In the marvelous, empty setting of Palazzo Grassi’s hall in Venice, Bruno Racine, the newly-appointed director of the Pinault Foundation in Venice, Palazzo Grassi and Punta della Dogana, met the press to discuss his future projects, particularly about the highly anticipated re-opening of the exhibition halls.
In 2020, exhibitions will be all about photography. Palazzo Grassi will host “Le Grand Jeu”, a show by Henri Cartier-Bresson featuring 385 pictures that the legendary photographer selected as the most meaningful of his whole work in the early ‘70s.
Palazzo Grassi will also welcome “Once Upon a Dream”, a monographic exhibition on Egyptian artist Youssef Nabil, whose shots portray a mythical, evocative Egypt.
Halls at Punta della Dogana will be dedicated to the many media of contemporary art with “Untitled, 2020. Tre sguardi sull’arte di oggi”, a group exhibition including 60 works by artists from various generations.
In compliance with the new safety rules, a limited number of visitors will be allowed in, and the maximum occupancy will most likely be around 250-300 people at once. Online booking will be encouraged for an improved visitor flow management.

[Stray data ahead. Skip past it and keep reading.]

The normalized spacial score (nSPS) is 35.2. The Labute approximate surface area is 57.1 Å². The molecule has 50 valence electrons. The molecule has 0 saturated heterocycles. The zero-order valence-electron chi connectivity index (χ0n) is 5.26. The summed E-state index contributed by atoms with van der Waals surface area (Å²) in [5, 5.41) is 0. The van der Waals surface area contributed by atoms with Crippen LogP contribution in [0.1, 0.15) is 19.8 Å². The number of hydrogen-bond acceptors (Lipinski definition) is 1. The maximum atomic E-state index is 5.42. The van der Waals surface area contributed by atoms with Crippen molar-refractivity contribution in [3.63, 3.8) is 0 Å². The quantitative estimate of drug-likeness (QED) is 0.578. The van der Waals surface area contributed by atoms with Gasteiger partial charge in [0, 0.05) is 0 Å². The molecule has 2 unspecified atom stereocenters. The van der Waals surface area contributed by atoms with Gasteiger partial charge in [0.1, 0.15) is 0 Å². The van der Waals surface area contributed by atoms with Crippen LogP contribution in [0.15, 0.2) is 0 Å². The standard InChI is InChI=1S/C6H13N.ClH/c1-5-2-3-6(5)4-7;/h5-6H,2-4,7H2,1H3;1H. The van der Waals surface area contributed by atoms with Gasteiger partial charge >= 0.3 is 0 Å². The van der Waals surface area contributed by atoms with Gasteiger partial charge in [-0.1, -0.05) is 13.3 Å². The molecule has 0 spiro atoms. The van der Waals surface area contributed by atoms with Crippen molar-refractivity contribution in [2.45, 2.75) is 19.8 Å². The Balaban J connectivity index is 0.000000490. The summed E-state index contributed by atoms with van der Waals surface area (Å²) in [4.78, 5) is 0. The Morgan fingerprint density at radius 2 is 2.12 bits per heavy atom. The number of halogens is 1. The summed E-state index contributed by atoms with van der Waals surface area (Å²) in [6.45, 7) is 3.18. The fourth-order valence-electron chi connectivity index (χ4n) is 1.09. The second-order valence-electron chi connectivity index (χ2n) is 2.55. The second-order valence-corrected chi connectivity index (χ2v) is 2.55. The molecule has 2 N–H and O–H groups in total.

As a director, Racine also intends to close the gap between visitors and contemporary art, which is sometimes looked at more suspiciously, and considered as harder to understand than art from the past.
Today’s art speaks to everyone, not just to connoisseurs
Contemporary artists actually tackle questions similar to those pondered by their great predecessors; they simply find different answers, influenced by their own times
Hence his will to do more, to turn the tide in order to pave the way to future exhibitions where French magnate Francois Pinault’s private contemporary art collection − a corpus of over three thousand pieces from the 20th and 21st century – will dialogue with artworks from the past, to highlight elements of continuity and division.